Create a shallow basin to help hold moisture. Top this with a thick layer of wood chips to keep out weeds. Keep this mulch a couple inches away from the tree — no volcanoes piled up! Do not fertilize your tree for at least one year, and no pruning the crown at all except for broken branches. If your tree is really wobbly, stake loosely for just this summer. The tree has to be able to move a bit in order to signal the roots that they need to grow. Keep the tree well-watered all summer with slow, deep soakings. You won’t see much growth the first year, but once the roots are well established, the crown growth will take off in a year or two.


May Gardening Tips

  • Now is a good time to plant grass seed when temperatures are still cool and soil will retain needed moisture longer. Don’t spray for weeds where you planted. If you need to use a pre-emergence herbicide, use one that is specifically labeled for newly seeded lawns.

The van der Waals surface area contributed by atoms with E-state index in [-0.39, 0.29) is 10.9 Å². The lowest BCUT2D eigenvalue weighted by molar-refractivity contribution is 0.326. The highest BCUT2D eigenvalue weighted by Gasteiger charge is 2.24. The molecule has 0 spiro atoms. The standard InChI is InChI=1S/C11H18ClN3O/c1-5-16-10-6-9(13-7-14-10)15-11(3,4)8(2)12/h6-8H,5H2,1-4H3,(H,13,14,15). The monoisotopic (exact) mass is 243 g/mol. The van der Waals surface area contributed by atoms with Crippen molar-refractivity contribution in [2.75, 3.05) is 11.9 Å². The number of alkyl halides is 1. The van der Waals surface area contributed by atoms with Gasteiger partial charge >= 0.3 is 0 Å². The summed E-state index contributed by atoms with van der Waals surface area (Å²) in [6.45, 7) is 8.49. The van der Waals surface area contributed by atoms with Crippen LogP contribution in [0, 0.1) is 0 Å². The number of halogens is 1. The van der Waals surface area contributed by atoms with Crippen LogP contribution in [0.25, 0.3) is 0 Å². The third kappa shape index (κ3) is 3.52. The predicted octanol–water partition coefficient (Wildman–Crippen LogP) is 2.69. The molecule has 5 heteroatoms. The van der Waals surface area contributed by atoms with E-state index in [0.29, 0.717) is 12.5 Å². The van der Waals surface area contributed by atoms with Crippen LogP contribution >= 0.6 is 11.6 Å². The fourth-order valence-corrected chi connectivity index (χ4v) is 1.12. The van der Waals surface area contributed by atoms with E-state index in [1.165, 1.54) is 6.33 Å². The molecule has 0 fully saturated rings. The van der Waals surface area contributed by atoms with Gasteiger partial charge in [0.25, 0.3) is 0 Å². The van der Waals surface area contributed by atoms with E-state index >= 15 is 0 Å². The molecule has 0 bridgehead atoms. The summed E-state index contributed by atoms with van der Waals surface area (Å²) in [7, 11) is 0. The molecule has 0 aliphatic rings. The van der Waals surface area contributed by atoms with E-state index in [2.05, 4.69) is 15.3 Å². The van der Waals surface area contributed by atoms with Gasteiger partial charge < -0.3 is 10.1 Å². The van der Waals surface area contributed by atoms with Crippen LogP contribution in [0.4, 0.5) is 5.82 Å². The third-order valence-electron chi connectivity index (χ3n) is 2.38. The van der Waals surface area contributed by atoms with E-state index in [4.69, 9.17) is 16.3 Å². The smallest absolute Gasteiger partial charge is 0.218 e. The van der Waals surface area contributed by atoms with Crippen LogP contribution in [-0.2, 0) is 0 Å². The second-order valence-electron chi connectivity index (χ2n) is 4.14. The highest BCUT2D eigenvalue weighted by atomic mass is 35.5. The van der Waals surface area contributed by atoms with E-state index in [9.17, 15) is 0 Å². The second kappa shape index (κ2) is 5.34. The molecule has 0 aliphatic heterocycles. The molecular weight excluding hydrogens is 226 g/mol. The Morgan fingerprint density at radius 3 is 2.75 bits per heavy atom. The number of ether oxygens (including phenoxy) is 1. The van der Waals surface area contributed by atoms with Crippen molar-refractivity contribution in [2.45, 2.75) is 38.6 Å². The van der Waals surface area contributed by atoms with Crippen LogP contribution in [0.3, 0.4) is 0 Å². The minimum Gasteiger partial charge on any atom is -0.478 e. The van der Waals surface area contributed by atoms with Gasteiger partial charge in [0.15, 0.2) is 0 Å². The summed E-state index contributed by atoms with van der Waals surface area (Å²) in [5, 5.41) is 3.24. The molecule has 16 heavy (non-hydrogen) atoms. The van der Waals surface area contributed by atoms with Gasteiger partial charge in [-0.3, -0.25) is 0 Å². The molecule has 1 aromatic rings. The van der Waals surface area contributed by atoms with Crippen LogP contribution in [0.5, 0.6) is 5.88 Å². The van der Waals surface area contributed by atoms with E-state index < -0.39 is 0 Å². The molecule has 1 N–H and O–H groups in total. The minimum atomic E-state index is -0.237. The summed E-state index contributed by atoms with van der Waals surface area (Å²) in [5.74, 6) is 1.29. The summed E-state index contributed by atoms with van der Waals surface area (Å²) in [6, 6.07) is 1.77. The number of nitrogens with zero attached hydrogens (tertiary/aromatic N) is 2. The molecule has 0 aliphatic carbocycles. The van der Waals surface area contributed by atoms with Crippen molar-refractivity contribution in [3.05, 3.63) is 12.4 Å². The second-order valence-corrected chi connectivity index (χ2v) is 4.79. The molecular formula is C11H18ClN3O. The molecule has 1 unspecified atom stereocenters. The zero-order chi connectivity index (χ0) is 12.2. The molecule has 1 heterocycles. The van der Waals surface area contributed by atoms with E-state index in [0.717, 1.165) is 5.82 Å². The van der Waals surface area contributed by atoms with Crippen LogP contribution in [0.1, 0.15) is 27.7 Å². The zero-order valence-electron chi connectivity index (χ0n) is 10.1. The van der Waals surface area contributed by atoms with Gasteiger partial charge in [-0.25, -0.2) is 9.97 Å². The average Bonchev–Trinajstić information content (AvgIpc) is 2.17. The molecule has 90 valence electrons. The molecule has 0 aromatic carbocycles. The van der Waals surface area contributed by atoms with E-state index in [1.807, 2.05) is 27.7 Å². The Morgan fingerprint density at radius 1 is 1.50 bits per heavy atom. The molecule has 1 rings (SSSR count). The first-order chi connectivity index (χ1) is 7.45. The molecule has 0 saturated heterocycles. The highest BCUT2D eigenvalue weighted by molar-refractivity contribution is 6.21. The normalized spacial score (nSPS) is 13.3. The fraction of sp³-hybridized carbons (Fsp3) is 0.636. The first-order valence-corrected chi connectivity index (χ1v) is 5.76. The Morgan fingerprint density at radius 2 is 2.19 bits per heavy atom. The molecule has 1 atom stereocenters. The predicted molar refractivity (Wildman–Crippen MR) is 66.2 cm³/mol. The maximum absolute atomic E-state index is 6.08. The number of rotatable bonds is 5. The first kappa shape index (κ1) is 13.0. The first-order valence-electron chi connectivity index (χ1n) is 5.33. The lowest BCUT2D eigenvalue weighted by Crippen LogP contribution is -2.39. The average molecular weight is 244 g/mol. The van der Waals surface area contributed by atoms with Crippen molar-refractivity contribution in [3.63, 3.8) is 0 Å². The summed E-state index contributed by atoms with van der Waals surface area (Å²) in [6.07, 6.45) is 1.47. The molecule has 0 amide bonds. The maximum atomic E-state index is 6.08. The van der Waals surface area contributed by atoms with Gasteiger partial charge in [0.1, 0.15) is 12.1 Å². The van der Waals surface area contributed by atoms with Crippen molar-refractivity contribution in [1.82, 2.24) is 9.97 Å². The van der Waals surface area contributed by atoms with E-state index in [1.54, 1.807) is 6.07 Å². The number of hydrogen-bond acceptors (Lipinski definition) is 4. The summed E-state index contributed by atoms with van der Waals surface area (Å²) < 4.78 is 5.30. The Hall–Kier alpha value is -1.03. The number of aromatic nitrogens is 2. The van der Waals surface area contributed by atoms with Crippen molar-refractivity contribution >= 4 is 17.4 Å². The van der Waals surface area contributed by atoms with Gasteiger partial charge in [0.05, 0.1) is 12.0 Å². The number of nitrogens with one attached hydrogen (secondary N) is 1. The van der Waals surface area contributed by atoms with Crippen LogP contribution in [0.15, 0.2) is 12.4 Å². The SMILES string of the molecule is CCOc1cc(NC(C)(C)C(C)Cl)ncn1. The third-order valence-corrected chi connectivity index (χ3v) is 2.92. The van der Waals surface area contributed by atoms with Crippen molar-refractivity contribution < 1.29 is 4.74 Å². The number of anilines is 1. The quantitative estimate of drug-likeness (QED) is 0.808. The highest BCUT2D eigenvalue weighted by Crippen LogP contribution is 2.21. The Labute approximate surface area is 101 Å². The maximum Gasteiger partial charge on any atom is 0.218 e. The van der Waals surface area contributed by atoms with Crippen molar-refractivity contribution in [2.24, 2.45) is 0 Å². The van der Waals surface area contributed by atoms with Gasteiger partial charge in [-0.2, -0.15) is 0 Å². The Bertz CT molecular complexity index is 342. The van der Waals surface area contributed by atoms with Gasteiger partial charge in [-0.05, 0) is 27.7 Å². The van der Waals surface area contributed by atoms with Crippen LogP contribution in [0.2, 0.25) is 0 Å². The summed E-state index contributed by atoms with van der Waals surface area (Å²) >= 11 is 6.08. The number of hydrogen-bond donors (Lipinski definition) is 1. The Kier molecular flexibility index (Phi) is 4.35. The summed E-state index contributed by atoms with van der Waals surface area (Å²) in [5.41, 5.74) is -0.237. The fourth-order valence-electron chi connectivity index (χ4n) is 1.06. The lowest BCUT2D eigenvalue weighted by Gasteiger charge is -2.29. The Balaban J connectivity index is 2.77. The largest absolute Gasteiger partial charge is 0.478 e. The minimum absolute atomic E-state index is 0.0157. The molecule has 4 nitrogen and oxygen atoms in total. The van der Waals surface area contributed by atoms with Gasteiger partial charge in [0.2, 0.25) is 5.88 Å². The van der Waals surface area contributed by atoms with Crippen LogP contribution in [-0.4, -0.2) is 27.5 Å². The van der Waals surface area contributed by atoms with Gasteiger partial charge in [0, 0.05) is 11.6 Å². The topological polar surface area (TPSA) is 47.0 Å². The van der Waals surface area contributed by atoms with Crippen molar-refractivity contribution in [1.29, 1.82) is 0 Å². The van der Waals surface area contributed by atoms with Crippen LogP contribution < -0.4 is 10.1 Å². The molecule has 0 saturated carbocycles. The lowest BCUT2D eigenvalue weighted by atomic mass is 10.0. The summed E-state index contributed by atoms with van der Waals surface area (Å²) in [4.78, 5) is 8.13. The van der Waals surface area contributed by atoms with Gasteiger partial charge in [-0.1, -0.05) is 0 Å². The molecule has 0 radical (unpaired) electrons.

• Prune forsythia, azaleas, lilacs, and other spring flowering shrubs immediately after they are done blooming.
  • Divide any perennials that need it. Spring is the best time to divide summer and fall blooming perennials. Fall is the best time to divide spring and early summer blooming perennials.
  • Perennials need very little fertilizer. Top dress established plantings with several inches of compost every 3-4 years.
  • Wait to plant warm-season annuals (such as begonias, coleus, and impatiens) until both the air and the soil are warm — usually the last week of May or first week of June. Cool-season flowers such as snapdragons, alyssum, pansies, and dianthus can be planted earlier in the month.
  • Annuals such as bachelor’s buttons, California poppies, cosmos, zinnias, and marigolds grow rapidly from seed and can be sown directly into the garden in May.
  • Acclimate plants to the outdoors by setting them in shaded, protected areas during the day and bringing them indoors at night. Avoid direct sunlight until plants are outdoors full time.
  • Pull weeds as soon as you discover them. Thistle, dandelions, and quack grass are some of the first to appear. Removing weeds before they set seed saves pulling hundreds more next year.
  • Peas, leaf lettuce, spinach, and radish seeds can be sown directly in the garden now. Transplant onions and members of the cabbage family (cabbage, cauliflower, and broccoli) while the soil is still cool. Wait until the last week of May or first week of June when both the soil and air temperatures are warm before planting tomatoes, peppers, and eggplants.